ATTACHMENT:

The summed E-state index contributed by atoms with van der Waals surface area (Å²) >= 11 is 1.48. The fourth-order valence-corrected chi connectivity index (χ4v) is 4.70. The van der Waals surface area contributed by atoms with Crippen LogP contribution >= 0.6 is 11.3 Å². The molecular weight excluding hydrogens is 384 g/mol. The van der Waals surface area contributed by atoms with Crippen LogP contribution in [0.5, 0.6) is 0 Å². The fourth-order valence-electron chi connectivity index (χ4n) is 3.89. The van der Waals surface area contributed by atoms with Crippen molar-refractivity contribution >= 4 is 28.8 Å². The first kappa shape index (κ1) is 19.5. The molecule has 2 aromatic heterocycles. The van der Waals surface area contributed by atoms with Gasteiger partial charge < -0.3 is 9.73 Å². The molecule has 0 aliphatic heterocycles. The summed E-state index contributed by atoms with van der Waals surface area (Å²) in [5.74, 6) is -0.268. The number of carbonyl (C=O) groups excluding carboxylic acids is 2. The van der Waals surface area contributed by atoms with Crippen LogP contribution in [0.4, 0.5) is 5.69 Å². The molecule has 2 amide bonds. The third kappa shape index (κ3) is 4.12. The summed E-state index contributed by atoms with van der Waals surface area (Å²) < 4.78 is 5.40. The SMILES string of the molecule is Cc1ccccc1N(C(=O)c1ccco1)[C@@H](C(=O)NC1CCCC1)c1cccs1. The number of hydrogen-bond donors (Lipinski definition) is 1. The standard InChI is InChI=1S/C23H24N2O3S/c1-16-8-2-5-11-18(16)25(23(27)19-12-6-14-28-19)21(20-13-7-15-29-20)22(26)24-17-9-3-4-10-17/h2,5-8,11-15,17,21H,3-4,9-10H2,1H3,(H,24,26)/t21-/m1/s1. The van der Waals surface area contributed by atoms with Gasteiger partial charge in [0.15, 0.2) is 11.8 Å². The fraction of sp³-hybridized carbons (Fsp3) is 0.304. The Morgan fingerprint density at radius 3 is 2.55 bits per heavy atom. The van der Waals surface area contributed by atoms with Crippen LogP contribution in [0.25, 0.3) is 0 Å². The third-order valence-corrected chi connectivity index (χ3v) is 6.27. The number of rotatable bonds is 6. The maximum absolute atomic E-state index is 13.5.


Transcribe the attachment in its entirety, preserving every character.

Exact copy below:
The summed E-state index contributed by atoms with van der Waals surface area (Å²) >= 11 is 1.48. The fourth-order valence-corrected chi connectivity index (χ4v) is 4.70. The van der Waals surface area contributed by atoms with Crippen LogP contribution >= 0.6 is 11.3 Å². The molecular weight excluding hydrogens is 384 g/mol. The van der Waals surface area contributed by atoms with Crippen LogP contribution in [0.5, 0.6) is 0 Å². The fourth-order valence-electron chi connectivity index (χ4n) is 3.89. The van der Waals surface area contributed by atoms with Crippen molar-refractivity contribution >= 4 is 28.8 Å². The first kappa shape index (κ1) is 19.5. The molecule has 2 aromatic heterocycles. The van der Waals surface area contributed by atoms with Gasteiger partial charge < -0.3 is 9.73 Å². The molecule has 0 aliphatic heterocycles. The summed E-state index contributed by atoms with van der Waals surface area (Å²) in [5.74, 6) is -0.268. The number of carbonyl (C=O) groups excluding carboxylic acids is 2. The van der Waals surface area contributed by atoms with Crippen LogP contribution in [0.4, 0.5) is 5.69 Å². The molecule has 2 amide bonds. The third kappa shape index (κ3) is 4.12. The summed E-state index contributed by atoms with van der Waals surface area (Å²) < 4.78 is 5.40. The SMILES string of the molecule is Cc1ccccc1N(C(=O)c1ccco1)[C@@H](C(=O)NC1CCCC1)c1cccs1. The number of hydrogen-bond donors (Lipinski definition) is 1. The standard InChI is InChI=1S/C23H24N2O3S/c1-16-8-2-5-11-18(16)25(23(27)19-12-6-14-28-19)21(20-13-7-15-29-20)22(26)24-17-9-3-4-10-17/h2,5-8,11-15,17,21H,3-4,9-10H2,1H3,(H,24,26)/t21-/m1/s1. The van der Waals surface area contributed by atoms with Gasteiger partial charge in [0.15, 0.2) is 11.8 Å². The fraction of sp³-hybridized carbons (Fsp3) is 0.304. The Morgan fingerprint density at radius 3 is 2.55 bits per heavy atom. The van der Waals surface area contributed by atoms with Crippen LogP contribution in [0.25, 0.3) is 0 Å². The third-order valence-corrected chi connectivity index (χ3v) is 6.27. The number of rotatable bonds is 6. The maximum absolute atomic E-state index is 13.5.